Friday, May 16, 2008

Bipolar Runner’s Disorder

I mentioned recently how easily I can go from Walter Mitty heights of imagined glory to the equally convincing depths of unworthiness during a single run. Well, the same thing happens (perhaps not surprisingly) from day to day as well.

Last week I had a couple of very successful runs. On Thursday I finally broke the 30-minute barrier for the first time in 2008 with a four-mile run, then on Saturday I went six, my longest run since November 2007. I felt like I had broken out of my rut, and was on my way to being in good enough shape to really start my marathon training program.

Of course, the two runs after that were sluggish and disappointing. I barely made thirty minutes one day, and opted for twenty the other. The bad runs were followed by two days off, when I either didn’t have time to run, or didn’t make time. One of them I woke up early enough to sneak in a workout, but I couldn’t convince myself to get out of bed. Two bad runs followed by two days off had me questioning whether I had any right to be attempting a marathon. I certainly didn’t feel like a real runner.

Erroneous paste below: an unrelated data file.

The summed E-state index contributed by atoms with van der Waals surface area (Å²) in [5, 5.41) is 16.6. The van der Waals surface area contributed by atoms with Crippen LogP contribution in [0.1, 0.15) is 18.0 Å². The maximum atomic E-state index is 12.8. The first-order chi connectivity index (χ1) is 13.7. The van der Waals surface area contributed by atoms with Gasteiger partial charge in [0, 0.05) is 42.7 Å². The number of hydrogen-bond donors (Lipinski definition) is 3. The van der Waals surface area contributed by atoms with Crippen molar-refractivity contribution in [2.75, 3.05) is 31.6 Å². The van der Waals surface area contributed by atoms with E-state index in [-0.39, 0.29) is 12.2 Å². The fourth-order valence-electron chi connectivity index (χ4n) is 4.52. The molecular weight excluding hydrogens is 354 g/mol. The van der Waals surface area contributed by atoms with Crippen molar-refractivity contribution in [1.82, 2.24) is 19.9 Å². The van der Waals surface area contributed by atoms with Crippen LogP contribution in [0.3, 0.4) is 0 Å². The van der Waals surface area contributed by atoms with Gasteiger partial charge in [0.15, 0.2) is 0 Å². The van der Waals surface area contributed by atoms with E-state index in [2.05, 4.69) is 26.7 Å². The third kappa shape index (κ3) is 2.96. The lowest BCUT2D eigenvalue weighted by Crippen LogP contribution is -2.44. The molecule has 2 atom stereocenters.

Yesterday, after the two days off, I went out slowly and had a relatively decent run. I was weary by the end, but I picked up my pace over the course of the run rather than flagging in the later stretches, and perhaps even more importantly, the ankle joints that have been extremely tight all winter and into the spring are loosening up, so I felt like I was running instead of just shuffling.

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